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They Are at Their Wit’s End

Psalm 107 describes men who do business upon the great waters on ships.
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The sea is their workplace, and they have great familiarity with it.

Yet, when the stormy winds rise up, their soul is melted:

“They stagger like a drunken man, and are at their wit’s end.” (vv. 23-27).

Nature can quickly strip a man’s confidence and fill him with great tumult.

How well this passage fits the experience of the disciples on the Sea of Galilee (Matt 14:22-23; Mark 6:45; John 6:16-21). The Lord constrained them to get into the boat and to return to Capernaum. The crowd where they were had been clamoring to make Jesus their King. At the insistence of Jesus, they reluctantly climbed into their boats and began the journey home that evening. But, while in the middle of the sea, at the worst possible place, storms arose.

The information about the watches of the night given to us in the gospel records indicate they had averaged about a third of a mile per hour. It is likely the journey initially went smoothly, but when the storm and wind escalated, all progress ceased. These confident fishermen were in agony as they strained to row to any possible safe location. Soon, it became clear they were in serious danger, and they feared for their lives. Like the mariners of Psalm 107:26, “their courage melted…” (ESV).

It is likely they staggered about like drunken men, as the Psalmist wrote. Certainly, they had tried every technique they knew to fight the elements, but nothing was working. They had indeed, “come to their wit’s end.” (Psa 107:27). The Oxford KJV margin renders this in verse 27 as “all their wisdom is swallowed up.”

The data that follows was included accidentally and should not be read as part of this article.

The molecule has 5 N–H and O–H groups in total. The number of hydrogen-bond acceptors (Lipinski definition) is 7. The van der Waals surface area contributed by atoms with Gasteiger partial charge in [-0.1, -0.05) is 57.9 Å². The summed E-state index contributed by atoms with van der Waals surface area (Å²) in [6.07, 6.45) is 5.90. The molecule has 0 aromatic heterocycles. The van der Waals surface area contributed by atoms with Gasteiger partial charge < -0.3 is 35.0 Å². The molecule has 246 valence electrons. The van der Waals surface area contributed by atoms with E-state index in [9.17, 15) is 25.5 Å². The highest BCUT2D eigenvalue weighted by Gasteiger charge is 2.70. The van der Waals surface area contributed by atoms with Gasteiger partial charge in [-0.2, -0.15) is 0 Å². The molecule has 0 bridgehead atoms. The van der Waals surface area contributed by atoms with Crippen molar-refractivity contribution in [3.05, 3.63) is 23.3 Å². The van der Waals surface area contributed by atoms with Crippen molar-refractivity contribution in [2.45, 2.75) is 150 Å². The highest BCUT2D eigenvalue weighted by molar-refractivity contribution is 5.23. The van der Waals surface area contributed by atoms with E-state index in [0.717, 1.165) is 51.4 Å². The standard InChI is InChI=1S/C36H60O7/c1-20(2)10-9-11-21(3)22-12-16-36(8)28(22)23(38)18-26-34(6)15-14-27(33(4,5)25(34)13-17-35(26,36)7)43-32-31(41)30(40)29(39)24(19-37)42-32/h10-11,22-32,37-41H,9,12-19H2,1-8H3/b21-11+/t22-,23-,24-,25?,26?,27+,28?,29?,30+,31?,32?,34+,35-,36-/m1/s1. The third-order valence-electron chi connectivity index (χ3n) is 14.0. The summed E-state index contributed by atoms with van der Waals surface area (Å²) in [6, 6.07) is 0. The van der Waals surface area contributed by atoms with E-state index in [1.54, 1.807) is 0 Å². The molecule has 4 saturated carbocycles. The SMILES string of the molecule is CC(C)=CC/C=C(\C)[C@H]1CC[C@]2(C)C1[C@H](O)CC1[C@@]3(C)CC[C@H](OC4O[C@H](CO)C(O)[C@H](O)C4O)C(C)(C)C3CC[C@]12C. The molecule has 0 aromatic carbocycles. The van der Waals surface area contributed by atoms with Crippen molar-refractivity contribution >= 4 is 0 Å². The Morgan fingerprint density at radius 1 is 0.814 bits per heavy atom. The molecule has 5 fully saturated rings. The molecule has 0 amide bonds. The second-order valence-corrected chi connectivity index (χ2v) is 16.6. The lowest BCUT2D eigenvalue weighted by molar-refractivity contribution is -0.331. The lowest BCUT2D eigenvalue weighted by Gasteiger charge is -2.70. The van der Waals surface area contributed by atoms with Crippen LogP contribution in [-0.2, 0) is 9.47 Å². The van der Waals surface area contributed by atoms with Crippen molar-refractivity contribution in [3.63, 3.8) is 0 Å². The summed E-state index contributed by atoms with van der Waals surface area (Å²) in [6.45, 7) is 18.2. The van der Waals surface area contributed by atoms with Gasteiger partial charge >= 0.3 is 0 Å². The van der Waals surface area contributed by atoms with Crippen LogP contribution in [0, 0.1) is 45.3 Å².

How often in our lives do we find ourselves in similar situations? We can be at our wit’s end trying to resolve relationship issues, navigate through financial distress, or maybe even facing a life-threatening disease? When we grapple with our weakness, our courage, once resolute, can quickly melt away. Without the Lord in the boat with us, we too can stagger about and be filled with fear. Our only assurance during these threatening times is the grace of our God.

The Lord saw the disciples struggling and he came to them. Eventually, when he was in the boat with the disciples, the wind ceased and “immediately the boat was at the land to which they were going.” (John 6:21 ESV). In Psalm 107:29-30, we read, “He maketh the storm a calm, so that the waves thereof are still. Then they are glad because they are quiet; so he bringeth them unto their desired haven.”

With Jesus in the boat with us, we too will come to a safe haven and arrive at our desired destination.

Dave Jennings

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